Florence: Day 82

Today I took my ninth cooking class. A beautiful cooking facility opened in the new upstairs portion of the Mercato Centrale since we have been here. It is an extension of La Scuola di Cucina Lorenzo de’ Medici, which is a culinary school in Florence. I am so excited I got to take a class here. The facility was absolutely gorgeous! In addition to the beautiful, high-tech facility, the two other people that were signed up to take the class didn’t show up, so I ended up getting a private lesson from a chef/sommelier and a sous chef!



The class was l`arte di abbinare il vino al cibo, or the art of pairing wine with food. Wine pairing is something I have never learned much about. I know generally how to pair wine with food, but can’t claim to have created masterful pairings in the past or understand why wines sometimes pair well and other times do not. To start, we simply tasted a prosciutto toscano paired with prosecco. So right away on the first thing we tried I learned something because I would have never thought prosecco would be a great pairing with prosciutto. Chef Gennaro Napolitano who taught the course is also a sommelier, so it was so fun talking to him about the process of tasting the food and the wine. This pairing of food worked for a couple reasons. First, the strength of smell of the prosciutto matched the strength of smell of the prosecco. If you have a very strong smelling dish of food, you want a strong smelling wine to match, otherwise the flavor of the wine will get lost (since smelling plays a large part in tasting). Second, the acidity of the prosecco balanced the richness of the meat. We first just tasted the prosciutto. Not only did I taste salt and a bit of spice, my mouth was coated with the richness from the fat and it dried my mouth a bit (I’ve never put that much thought into eating prosciutto before). The prosecco’s acidity helped create saliva, offsetting that richness. To prove the point, he had me take a bite of prosciutto and while still chewing, add a sip of the prosecco. It was incredible how the two neutralized each other while still producing a pleasant flavor. This was the perfect start to understand the basics of wine-pairing.


Next, we started cooking. We made spaghetti with clams and zucchini in a white wine sauce. I am so excited to have learned this recipe because I plan to modify it slightly to recreate the delicious mixed seafood pastas I have tried while in Italy! Although the dish was also delicious as is. Once we completed cooking the dish, we sat down and tried the dish with the prosecco. Again, we sat and talked about what we were tasting, how it paired, etc. I definitely spent more time just sitting and talking in this class than any other, but the conversation was so valuable (and I was taking notes!). Although the pasta and the prosecco paired pretty well, it didn’t pair quite as well as the prosciutto. Again, I would have never guessed that outcome before taking this class.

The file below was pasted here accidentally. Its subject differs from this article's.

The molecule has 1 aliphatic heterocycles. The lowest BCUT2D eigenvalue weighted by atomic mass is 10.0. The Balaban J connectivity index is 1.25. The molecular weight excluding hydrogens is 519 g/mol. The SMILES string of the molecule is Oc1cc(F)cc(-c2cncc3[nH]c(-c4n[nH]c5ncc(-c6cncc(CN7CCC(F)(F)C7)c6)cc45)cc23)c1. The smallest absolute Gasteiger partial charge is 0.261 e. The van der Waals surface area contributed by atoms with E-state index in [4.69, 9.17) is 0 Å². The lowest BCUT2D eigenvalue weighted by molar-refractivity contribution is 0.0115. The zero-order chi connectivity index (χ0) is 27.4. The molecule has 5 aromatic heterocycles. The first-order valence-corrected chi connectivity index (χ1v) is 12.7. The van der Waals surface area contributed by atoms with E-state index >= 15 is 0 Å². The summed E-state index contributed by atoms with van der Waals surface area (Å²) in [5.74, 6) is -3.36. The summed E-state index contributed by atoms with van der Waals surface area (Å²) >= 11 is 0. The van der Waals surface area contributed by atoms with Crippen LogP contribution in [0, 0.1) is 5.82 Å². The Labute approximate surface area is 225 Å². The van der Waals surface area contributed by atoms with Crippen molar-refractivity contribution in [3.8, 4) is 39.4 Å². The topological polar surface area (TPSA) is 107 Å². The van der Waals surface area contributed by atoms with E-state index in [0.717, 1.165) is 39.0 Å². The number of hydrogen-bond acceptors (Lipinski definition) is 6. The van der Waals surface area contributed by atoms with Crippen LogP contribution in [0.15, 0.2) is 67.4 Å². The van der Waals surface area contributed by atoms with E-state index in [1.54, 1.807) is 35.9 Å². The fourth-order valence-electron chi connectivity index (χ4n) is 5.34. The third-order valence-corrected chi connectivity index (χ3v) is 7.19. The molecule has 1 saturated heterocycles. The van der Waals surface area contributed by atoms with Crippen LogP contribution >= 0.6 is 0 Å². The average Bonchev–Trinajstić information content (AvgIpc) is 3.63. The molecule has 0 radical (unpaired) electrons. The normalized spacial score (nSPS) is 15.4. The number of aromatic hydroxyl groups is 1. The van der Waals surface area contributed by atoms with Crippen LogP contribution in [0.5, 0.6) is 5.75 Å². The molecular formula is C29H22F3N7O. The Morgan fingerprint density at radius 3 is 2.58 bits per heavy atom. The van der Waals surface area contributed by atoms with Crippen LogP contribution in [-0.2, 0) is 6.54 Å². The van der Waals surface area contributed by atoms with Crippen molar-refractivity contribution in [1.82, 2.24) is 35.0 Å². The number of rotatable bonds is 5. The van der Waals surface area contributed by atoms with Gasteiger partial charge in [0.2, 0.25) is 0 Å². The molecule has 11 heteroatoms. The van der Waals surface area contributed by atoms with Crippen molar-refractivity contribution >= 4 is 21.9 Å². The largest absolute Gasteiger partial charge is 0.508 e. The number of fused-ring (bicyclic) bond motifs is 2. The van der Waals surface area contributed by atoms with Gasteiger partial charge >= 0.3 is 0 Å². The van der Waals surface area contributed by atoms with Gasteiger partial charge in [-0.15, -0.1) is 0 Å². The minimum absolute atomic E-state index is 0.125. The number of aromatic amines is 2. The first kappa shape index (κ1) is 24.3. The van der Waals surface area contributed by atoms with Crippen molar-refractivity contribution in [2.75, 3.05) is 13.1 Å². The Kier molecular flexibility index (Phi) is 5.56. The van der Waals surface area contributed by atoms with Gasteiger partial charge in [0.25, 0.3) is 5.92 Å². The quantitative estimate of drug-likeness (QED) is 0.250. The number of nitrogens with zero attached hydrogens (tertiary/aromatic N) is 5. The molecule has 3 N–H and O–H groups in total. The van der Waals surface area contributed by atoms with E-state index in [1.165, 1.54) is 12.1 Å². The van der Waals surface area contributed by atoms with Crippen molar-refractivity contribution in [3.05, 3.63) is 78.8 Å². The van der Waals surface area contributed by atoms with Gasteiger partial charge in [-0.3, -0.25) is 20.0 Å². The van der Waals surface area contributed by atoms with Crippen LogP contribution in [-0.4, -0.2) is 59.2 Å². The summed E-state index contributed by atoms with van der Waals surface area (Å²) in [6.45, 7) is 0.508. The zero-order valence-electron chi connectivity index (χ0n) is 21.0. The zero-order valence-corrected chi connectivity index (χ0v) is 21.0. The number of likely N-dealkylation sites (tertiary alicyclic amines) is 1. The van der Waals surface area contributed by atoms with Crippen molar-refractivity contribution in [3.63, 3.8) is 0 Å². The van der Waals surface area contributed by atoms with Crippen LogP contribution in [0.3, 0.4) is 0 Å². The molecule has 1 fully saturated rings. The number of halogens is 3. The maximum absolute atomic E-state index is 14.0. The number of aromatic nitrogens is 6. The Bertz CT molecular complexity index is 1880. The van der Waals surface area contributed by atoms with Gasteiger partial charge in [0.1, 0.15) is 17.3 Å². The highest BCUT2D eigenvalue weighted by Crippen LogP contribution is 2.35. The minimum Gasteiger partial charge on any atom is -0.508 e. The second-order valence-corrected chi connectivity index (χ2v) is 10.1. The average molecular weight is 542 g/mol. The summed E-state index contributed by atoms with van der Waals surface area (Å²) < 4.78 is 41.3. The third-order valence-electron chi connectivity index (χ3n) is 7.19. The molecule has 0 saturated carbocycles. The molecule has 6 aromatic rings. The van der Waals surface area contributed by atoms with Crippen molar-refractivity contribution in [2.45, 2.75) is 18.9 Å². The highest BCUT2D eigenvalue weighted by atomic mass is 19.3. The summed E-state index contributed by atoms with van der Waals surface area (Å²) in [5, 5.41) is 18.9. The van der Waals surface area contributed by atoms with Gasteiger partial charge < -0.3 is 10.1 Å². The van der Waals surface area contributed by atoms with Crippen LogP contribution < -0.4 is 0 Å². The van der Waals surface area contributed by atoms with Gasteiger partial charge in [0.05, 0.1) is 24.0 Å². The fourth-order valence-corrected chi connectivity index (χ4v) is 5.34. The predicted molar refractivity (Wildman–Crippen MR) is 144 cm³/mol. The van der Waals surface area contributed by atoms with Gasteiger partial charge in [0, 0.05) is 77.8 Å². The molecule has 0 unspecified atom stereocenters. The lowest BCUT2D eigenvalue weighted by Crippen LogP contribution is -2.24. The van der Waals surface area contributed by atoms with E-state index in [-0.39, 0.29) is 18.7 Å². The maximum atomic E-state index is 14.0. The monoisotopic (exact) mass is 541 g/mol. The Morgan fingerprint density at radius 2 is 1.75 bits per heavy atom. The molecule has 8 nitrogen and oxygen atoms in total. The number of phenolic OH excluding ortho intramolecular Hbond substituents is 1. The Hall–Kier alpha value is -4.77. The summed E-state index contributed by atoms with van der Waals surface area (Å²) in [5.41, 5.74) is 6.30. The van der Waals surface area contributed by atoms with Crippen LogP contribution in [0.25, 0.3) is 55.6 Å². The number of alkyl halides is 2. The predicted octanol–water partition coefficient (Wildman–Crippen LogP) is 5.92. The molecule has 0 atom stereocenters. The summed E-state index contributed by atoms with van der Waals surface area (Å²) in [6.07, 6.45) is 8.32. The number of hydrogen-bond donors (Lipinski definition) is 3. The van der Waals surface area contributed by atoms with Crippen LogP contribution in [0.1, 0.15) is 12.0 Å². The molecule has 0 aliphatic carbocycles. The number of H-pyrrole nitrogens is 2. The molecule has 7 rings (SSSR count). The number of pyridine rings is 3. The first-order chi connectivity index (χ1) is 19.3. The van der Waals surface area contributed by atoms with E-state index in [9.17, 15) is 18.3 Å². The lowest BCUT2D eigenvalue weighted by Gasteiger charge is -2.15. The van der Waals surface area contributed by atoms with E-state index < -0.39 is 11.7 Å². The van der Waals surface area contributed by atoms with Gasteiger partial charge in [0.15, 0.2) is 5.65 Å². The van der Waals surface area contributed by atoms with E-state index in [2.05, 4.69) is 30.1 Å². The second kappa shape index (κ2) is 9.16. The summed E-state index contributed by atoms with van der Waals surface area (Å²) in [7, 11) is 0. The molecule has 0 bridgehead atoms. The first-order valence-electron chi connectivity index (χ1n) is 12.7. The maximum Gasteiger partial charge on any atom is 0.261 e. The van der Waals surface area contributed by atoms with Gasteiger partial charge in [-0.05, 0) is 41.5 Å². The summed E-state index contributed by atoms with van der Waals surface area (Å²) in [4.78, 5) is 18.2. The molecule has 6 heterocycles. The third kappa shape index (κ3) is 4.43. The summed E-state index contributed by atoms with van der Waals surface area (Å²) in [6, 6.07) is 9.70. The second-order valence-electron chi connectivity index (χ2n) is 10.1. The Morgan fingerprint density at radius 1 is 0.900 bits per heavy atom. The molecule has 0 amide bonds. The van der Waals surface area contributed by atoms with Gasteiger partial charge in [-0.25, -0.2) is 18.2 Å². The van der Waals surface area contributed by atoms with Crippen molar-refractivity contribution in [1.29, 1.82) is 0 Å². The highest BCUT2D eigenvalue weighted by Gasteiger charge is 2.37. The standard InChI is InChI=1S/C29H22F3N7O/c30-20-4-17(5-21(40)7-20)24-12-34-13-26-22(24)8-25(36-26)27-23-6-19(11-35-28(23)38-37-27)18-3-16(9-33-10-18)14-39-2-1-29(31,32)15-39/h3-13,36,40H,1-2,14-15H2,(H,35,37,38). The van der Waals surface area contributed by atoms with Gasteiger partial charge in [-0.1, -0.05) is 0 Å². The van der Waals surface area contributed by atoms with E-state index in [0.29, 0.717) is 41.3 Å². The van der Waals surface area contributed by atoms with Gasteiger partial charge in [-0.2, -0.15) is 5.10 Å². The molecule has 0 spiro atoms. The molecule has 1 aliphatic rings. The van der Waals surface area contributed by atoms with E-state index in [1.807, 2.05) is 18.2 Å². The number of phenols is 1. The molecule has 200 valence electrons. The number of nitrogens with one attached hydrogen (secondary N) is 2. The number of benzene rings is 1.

Next, we cooked a dish of beef medallions with an herb crust served over a bed of beet greens cooked with raisins and pine nuts. I’ve stated before that raisins and pine nuts are two ingredients I don’t really care for. Raisins specifically, I have never liked, even as a kid. MOM – I liked these raisins!! I didn’t just tolerate them in this dish, I LIKED them! I still didn’t care for the pine nuts, but I actually sought out the raisins as I ate the greens. They were very mild flavored, had been plumped in water before adding to the dish, and actually browned in the pan while we were cooking the greens. So this all transformed the taste of the raisins and they added a fantastic sweetness to the greens. The beef was incredible as well and the dish was dressed with a red wine reduction. We paired this dish with a Chianti Classico 2009 Reserve. Again, the strength of the aromas of the food and wine matched well. And the dryness of the wine balanced the richness of the beef and the greens. During the time I’ve been here, I thought I didn’t care much for Chianti because it is so dry. I now know it just needs to be paired with the right dish!


To end the class, we tried a couple pairings with a dessert wine. The first was an Italian bleu cheese called maleghino. This pairing was INCREDIBLE. In fact, we had a bottle of dessert wine from Orvieto at home to drink before we left, so the day after taking this class I went to the market and bought maleghino to have at home. I’m not a big fan of bleu cheese. I don’t hate it; I can eat it. But I just don’t prefer it and will often avoid dishes containing any kind of bleu cheese or gorgonzola. I don’t know if that preference of mine will change overall, but I will likely crave this particular pairing. When pairing dessert wine, the rules change. Instead of offsetting richness with acidity, etc, you want to match sweet with sweet. The mold of the cheese was almost spicy, but the body of the cheese was sweet. When tasting the two together, they came together and created a new flavor that was greater than the sum of its parts. And that’s when you know you have found a fabulous pairing!


Lastly, we had some cantucci with the dessert wine. This is a classic pairing that we have had before in Italy. This was just as enjoyable, though not very notable after the incredible cheese pairing.


So I never forget the exact pairings, these are the three wines we tasted during this class. Overall, this class was fantastic and I really lucked out getting the individual attention of my own private lesson. It was an unforgettable experience!



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